Tales from the Garden – Autumn at Redcroft

 In Anna Buxton, Blog

Anna has sent us this latest update from her beautiful Edinburgh garden – Redcroft.  Anna had hoped to be able to open her garden by appointment this Autumn, but it seems very unlikely that this will be possible. She hopes to be able to have a proper opening in May 2021. Certainly something to look forward to.

Autumn at Redcroft

With a couple of night frosts and some heavy rain, the colours of autumn are gradually suffusing the whole garden. For once our Cercidiphyllum magnificum has retained its beautiful yellow leaves for more than a couple of days as, luckily, we haven’t yet had much wind.  It is seen here with Aesculus neglecta ‘Autumn Fire’, which as its name indicates, is a close relation of the horse chestnut. It keeps its horse chestnut like leaves over quite a long period and gradually goes this golden colour. On the right is a very prolific apple tree, Lane’s Prince Albert, more of a cooker than an eater.  We have had a very good crop of apples this year and many of them have already been picked to make juice for the Portobello Apple charity, a non-profiting-making network linking local producers with local consumers.

The herbaceous border comes into its own again at this time of year. This purple Aster which may now be called a Eurybia, always does well. It has been here as long as we have, and although I thought it was a novae-angliae as it never gets mildew, no expert has pronounced on its new name.  It is seen here with a red admiral butterfly, one of disappointingly few this year.

Also in the herbaceous border is this Helianthus ‘Lemon Queen’, a very good plant for later in the year if you have the space for it, as it flowers over quite a long period  and is a good shade of yellow. Here it combines with tall, dark Salvia ‘Amistad’, a Sarah Raven favourite.  The Salvia is not completely hardy but apparently it is more likely to survive if you don’t cut it back too much.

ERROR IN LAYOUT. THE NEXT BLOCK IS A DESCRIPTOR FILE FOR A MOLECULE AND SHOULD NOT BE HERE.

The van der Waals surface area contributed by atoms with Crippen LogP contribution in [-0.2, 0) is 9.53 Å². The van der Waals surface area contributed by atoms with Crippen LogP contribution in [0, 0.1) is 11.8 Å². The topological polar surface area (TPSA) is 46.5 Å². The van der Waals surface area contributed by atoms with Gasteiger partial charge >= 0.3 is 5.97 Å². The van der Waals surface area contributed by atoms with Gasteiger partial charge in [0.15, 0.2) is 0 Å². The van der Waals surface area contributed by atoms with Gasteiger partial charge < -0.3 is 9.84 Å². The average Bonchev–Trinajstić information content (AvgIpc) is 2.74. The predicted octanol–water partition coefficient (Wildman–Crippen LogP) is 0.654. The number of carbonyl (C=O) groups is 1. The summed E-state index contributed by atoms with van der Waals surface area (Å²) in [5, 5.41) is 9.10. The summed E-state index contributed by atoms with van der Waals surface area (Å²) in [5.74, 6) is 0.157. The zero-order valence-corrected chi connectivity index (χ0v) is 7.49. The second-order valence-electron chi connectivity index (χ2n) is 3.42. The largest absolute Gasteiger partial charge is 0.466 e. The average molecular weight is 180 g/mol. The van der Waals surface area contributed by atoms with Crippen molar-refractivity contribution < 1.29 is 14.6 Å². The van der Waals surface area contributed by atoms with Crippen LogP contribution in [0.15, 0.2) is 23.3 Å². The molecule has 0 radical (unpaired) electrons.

I have been dividing and increasing the pots of this grass, Hakonechloa macra ‘Aureola’ since I saw a spectacular urn of it at Hilliers’ stand at the Chelsea Flower Show many years ago. Now there are 6 similar, but not quite matching, pots. Its role is to succeed the tulips, brightening our very grey yard, a role which it fulfils well, putting on this good display in the autumn and fading slowly as winter approaches.

Also in a pot is this clump of Salvia leucantha which at this time produces these brightly coloured flowers with a texture like an old fashioned pipe cleaner. Several times it has fallen victim to an early frost which completely ruins it, but with such disappointment I have grown more careful and now house it in the shelter of our porch.

Japanese Acers are amongst the best trees for autumn colours. This view across the rockery shows something of their wide variety, the tall and the low growing.

Shades of pink greet you when you approach the house from the yard. A mass of pink Nerines provides perhaps the most dramatic colour in the garden at the moment. Behind them is the pompom Dahlia ‘Jowey Mirella’ and at the back is Abelia shumannii which we try to restrict to under the window. It is rather too vigorous for that situation but luckily it responds well to being cut back and it flowers for a long period.

The virus is still threatening us but for gardeners Autumn is a wonderful time, with beautiful colours on view everywhere.  With greater restrictions on what we can do likely, we may not be able to have visitors to the garden, but we have to hope that we will be able to have a proper opening next May.

Anna Buxton
7th October 2020

All photos taken recently at Redcroft

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